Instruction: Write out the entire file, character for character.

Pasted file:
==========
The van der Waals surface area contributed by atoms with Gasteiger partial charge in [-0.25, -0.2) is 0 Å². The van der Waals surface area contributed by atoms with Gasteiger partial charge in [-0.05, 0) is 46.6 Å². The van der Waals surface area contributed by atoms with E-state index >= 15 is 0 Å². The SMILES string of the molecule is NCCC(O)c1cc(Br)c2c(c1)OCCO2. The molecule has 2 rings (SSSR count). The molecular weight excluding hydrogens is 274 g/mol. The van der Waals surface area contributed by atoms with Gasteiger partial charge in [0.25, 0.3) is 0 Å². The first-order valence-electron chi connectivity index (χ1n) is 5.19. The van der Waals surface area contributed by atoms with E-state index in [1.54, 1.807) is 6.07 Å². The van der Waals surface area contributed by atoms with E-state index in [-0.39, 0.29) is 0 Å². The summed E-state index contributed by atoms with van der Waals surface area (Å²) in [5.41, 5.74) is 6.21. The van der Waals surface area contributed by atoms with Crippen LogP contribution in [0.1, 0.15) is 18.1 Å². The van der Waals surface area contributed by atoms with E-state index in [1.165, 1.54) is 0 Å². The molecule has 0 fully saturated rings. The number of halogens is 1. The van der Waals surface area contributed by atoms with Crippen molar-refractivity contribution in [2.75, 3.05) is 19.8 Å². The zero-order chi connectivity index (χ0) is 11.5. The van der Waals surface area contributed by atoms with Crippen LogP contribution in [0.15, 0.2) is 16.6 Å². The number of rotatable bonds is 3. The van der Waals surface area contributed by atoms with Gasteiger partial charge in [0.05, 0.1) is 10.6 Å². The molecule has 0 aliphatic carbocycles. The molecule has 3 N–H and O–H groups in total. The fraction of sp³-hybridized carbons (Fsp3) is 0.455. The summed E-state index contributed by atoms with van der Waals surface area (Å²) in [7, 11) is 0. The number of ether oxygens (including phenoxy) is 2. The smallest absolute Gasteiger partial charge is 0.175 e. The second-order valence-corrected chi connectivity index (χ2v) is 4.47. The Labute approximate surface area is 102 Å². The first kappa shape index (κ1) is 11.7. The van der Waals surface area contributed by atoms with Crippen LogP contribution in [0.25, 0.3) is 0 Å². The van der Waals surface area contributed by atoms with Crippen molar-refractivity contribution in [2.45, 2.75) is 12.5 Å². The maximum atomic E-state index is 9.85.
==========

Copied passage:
The van der Waals surface area contributed by atoms with Gasteiger partial charge in [-0.25, -0.2) is 0 Å². The van der Waals surface area contributed by atoms with Gasteiger partial charge in [-0.05, 0) is 46.6 Å². The van der Waals surface area contributed by atoms with E-state index >= 15 is 0 Å². The SMILES string of the molecule is NCCC(O)c1cc(Br)c2c(c1)OCCO2. The molecule has 2 rings (SSSR count). The molecular weight excluding hydrogens is 274 g/mol. The van der Waals surface area contributed by atoms with Gasteiger partial charge in [0.25, 0.3) is 0 Å². The first-order valence-electron chi connectivity index (χ1n) is 5.19. The van der Waals surface area contributed by atoms with E-state index in [1.54, 1.807) is 6.07 Å². The van der Waals surface area contributed by atoms with E-state index in [-0.39, 0.29) is 0 Å². The summed E-state index contributed by atoms with van der Waals surface area (Å²) in [5.41, 5.74) is 6.21. The van der Waals surface area contributed by atoms with Crippen LogP contribution in [0.1, 0.15) is 18.1 Å². The van der Waals surface area contributed by atoms with E-state index in [1.165, 1.54) is 0 Å². The molecule has 0 fully saturated rings. The number of halogens is 1. The van der Waals surface area contributed by atoms with Crippen molar-refractivity contribution in [2.75, 3.05) is 19.8 Å². The zero-order chi connectivity index (χ0) is 11.5. The van der Waals surface area contributed by atoms with Crippen LogP contribution in [0.15, 0.2) is 16.6 Å². The number of rotatable bonds is 3. The van der Waals surface area contributed by atoms with Gasteiger partial charge in [0.05, 0.1) is 10.6 Å². The molecule has 0 aliphatic carbocycles. The molecule has 3 N–H and O–H groups in total. The fraction of sp³-hybridized carbons (Fsp3) is 0.455. The summed E-state index contributed by atoms with van der Waals surface area (Å²) in [7, 11) is 0. The number of ether oxygens (including phenoxy) is 2. The smallest absolute Gasteiger partial charge is 0.175 e. The second-order valence-corrected chi connectivity index (χ2v) is 4.47. The Labute approximate surface area is 102 Å². The first kappa shape index (κ1) is 11.7. The van der Waals surface area contributed by atoms with Crippen LogP contribution in [0.25, 0.3) is 0 Å². The van der Waals surface area contributed by atoms with Crippen molar-refractivity contribution in [2.45, 2.75) is 12.5 Å². The maximum atomic E-state index is 9.85.